You may be reading this, thinking “this isn’t about me, I’m deeply knowledgable about all the tools that I use”. If that is truly the case then feel free to stop reading! Consider, though, that you might be experiencing the Dunning–Kruger effect, overestimating your own ability.
I’m sure there are endless symptoms of shallow knowledge, but here are some that I’ve come across.
Stack Overflow is an absolutely brilliant website that should be used by all developers. However, if you find yourself regularly copying and pasting code snippets without fully understanding what the solution entails or reading the explanations and comments, then you are settling for a shallow understanding.
Many developers often find themselves bouncing from one Stack Overflow thread to another trying out every vaguely similar solution, instead of using the lessons from each to synthesise their own. This is a passive approach to problem solving rather than the active approach required for deep knowledge.
We’ve all done it. The Hail Mary of the desperate developer. Printing things like “GOT HERE” to the console can be a life-saver in a pinch. However, if you are regularly relying on such tactics to understand the code that you work with, it’s a sure sign that you need to spend some more time getting to know it. Most languages have debugging tools which make this process a lot more flexible and constructive.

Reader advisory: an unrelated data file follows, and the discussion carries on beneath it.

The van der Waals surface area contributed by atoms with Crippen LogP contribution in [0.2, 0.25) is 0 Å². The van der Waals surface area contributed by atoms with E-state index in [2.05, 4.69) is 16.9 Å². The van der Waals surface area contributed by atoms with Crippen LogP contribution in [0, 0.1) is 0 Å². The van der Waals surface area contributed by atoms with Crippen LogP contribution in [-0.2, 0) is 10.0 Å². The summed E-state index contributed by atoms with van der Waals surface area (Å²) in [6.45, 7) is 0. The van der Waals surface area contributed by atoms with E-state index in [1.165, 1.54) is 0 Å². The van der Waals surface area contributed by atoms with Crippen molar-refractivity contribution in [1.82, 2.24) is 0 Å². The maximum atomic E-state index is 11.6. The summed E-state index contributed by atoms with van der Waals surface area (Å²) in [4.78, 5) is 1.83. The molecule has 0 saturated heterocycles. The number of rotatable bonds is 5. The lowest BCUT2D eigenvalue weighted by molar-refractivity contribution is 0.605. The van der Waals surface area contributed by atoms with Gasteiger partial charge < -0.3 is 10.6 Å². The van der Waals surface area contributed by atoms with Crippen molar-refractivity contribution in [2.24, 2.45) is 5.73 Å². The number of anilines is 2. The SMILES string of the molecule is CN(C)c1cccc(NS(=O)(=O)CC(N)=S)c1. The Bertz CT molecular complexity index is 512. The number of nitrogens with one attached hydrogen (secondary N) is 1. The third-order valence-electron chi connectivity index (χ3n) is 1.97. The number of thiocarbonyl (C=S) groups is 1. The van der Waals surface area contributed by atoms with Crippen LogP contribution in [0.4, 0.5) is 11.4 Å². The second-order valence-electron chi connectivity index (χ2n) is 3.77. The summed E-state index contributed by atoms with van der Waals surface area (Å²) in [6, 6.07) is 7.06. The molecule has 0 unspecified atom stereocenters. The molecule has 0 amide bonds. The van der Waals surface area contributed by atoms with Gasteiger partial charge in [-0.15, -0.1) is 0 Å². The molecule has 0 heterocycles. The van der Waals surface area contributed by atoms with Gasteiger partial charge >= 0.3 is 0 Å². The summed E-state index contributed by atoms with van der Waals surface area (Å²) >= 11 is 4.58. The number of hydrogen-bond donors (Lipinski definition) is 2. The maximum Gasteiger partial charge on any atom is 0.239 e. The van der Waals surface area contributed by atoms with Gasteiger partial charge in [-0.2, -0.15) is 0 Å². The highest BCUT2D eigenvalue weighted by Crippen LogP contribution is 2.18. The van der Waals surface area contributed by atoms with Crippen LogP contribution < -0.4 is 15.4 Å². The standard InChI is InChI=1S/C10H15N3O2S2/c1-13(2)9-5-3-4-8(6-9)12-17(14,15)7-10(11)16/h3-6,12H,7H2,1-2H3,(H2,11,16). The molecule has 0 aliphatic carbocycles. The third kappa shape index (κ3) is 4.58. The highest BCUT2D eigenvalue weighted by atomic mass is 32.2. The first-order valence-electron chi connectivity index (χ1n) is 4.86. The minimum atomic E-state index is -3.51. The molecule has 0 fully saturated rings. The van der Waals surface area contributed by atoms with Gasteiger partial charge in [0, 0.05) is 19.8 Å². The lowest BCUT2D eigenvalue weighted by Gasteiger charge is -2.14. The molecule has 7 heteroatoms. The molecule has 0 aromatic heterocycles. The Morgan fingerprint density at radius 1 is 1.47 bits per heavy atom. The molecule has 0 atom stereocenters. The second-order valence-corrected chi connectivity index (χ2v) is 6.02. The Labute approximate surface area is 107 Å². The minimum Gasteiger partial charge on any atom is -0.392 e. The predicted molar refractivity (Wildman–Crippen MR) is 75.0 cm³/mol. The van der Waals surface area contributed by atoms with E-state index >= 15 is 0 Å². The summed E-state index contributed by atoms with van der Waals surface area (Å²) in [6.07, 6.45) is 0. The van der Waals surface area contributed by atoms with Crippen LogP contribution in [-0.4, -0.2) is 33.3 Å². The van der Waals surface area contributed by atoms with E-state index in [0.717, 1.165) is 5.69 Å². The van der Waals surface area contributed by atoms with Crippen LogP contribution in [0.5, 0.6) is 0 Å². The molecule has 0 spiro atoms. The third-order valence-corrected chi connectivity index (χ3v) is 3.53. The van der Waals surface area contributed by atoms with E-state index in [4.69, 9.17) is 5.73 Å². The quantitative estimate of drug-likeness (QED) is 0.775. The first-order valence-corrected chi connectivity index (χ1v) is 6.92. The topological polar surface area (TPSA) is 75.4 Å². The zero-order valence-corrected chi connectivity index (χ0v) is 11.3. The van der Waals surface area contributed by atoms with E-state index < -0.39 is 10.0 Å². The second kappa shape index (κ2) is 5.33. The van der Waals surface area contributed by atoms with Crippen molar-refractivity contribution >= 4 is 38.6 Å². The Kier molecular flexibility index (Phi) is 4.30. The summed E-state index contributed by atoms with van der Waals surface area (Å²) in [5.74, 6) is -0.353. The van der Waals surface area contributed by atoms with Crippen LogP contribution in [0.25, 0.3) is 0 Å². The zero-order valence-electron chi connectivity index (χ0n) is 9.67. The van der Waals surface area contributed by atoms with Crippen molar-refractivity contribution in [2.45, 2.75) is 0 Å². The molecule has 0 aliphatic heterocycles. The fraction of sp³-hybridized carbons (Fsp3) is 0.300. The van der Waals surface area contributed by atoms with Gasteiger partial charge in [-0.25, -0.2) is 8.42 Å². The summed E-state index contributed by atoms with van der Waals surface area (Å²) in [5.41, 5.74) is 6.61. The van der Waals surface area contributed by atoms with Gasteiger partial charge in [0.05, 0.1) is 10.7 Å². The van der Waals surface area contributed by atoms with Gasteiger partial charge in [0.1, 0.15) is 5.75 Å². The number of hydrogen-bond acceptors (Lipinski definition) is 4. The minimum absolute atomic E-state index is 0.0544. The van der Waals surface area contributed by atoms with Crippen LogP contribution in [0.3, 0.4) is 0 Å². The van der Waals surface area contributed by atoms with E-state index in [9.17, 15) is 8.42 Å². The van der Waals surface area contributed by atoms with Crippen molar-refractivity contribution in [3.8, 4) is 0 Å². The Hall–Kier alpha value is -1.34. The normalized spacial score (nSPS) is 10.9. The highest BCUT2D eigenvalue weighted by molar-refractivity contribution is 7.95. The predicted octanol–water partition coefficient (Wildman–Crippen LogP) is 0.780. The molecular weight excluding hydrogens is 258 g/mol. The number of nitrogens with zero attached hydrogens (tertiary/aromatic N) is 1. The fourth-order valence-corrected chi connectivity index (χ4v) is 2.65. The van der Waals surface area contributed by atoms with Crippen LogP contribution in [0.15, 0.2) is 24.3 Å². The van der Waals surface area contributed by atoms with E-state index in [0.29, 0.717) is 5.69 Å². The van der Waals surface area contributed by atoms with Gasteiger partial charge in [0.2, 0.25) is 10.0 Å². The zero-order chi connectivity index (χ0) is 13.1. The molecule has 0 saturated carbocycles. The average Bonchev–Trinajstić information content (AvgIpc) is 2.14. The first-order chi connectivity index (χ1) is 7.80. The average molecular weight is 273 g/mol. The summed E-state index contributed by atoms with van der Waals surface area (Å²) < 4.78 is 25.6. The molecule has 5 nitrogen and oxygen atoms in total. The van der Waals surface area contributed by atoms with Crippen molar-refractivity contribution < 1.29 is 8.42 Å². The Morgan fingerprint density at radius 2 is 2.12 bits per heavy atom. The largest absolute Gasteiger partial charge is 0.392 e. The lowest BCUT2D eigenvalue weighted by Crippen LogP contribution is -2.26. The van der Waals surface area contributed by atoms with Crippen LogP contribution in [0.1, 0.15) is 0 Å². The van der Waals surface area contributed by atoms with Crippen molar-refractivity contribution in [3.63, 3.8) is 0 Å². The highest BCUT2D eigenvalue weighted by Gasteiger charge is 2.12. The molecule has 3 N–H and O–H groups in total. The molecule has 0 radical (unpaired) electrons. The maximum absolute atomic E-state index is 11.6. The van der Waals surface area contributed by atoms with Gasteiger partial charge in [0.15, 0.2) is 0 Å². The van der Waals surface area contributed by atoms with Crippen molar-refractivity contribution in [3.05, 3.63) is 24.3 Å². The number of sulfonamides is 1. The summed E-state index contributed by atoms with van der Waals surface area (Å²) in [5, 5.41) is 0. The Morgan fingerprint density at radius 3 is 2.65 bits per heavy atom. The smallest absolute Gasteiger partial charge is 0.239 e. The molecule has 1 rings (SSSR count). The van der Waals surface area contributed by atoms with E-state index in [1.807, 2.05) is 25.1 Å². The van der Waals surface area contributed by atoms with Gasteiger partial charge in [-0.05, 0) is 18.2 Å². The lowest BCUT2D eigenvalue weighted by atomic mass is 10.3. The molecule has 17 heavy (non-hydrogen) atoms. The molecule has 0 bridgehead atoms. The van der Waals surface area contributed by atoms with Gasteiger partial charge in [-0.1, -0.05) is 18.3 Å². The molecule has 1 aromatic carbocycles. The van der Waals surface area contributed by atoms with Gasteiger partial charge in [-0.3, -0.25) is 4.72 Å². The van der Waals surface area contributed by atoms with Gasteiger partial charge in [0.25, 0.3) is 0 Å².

There are some incredibly powerful tools for developers out there. I’m constantly blown away by the capabilities of the IntelliJ IDE, for example. It seems a shame not to use such impressive tools to their full potential.
A little up-front learning could allow you to automate a lot of laborious text editing tasks. It could also mean that you rely less on your mouse/touch pad.
That may come across as a little pretentious, but a lot of small actions can add up over time.